Connecticut Farmer & Feast is a beautifully packaged book with lovely illustrations (great for gift-giving). The text is divided up by county and profiles forty-three small Connecticut farms or food producers. While the profiles make good reading (why have I never been to Urban Oaks?), it's the recipes I'm really interested in. Some of them seem fabulous -- I am hoping to try "Sweet Wind Farm Swiss Chard with Caper Butter" and "Local Farm Chilled Cucumber Soup" (since I'm growing Swiss Chard and cucumbers this year).


03 June 2011

Cloaked in Red by Vivian Vande Velde


Velde offers eight tongue-in-cheek retellings of "Little Red Riding Hood" in this slender (and so pretty) anthology. I found it quite refreshing that many of the retellings recount a point of view different from Little Red's -- we see the classic tale through the eyes of the wolf and the woodsman among others. My favorite retelling was "The Red Riding Hood Doll" in which we see the story spin out through the eyes of Little Red's mother:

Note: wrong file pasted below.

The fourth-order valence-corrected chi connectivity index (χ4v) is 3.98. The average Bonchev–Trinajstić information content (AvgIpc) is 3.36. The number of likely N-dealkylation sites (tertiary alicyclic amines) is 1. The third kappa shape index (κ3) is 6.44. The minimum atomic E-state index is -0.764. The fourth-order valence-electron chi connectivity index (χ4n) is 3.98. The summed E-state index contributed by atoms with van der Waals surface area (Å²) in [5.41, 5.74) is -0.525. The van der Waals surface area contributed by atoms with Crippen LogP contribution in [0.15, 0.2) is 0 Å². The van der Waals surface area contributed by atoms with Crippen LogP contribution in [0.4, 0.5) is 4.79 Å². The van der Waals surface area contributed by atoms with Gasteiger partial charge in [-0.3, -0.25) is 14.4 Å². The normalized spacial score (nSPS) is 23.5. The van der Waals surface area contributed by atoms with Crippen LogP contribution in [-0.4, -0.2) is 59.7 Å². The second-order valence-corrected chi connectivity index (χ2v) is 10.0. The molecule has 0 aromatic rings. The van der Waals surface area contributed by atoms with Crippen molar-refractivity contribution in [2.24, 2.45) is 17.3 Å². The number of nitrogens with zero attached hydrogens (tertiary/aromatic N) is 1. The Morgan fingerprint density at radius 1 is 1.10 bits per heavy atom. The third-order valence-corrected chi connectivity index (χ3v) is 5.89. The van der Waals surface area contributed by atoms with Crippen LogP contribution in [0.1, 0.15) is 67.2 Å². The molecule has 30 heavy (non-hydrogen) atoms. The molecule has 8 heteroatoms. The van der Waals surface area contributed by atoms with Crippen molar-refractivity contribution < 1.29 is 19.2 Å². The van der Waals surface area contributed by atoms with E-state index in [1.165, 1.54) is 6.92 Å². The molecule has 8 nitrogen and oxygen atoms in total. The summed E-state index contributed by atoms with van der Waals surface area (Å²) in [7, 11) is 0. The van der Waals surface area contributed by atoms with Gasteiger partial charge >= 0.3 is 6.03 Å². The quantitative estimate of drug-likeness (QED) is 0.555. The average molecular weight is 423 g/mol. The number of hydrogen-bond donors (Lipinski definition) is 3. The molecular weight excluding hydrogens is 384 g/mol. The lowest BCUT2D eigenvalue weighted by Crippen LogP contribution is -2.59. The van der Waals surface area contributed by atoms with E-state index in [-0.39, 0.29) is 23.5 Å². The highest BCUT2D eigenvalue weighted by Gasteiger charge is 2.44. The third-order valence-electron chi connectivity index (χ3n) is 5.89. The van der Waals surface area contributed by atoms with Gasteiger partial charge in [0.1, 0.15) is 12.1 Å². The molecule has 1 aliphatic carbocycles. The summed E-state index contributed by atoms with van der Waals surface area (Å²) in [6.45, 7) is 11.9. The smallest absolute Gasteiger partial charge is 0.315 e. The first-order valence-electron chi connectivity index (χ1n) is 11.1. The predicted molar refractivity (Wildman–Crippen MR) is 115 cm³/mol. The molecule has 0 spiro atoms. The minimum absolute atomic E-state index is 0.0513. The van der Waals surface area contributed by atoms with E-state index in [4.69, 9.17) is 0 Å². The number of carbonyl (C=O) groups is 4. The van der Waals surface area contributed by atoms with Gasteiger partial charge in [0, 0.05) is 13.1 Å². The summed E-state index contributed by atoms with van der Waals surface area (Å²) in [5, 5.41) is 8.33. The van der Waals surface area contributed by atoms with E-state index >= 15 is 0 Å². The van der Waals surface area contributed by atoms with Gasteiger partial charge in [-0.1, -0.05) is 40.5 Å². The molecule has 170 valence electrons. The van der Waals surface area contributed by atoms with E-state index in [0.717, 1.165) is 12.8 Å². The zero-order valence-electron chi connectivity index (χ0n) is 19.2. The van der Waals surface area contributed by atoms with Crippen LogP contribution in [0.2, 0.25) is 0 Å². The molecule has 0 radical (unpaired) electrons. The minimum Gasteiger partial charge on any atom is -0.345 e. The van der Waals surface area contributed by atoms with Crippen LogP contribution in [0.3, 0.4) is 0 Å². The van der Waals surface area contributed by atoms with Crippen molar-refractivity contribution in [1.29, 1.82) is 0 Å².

So Georgette didn't feel bad about not going to the parties, which, in any case, her mother said were not for the likes of her. She didn't feel bad about not having a husband, since her mother had pointed out often enough that Georgette was too plain and set in her ways to attract a man. But Georgette missed a child to love, a child who would make her feel loved in return. Georgette was quietly sure she would be a better mother than her own mother had been.

Overall, I found the collection a real pleasure to read and recommend it to those who like "twisted" fairy tales.

Cloaked in Red by Vivian Vande Velde (Marshall Cavendish, 2010)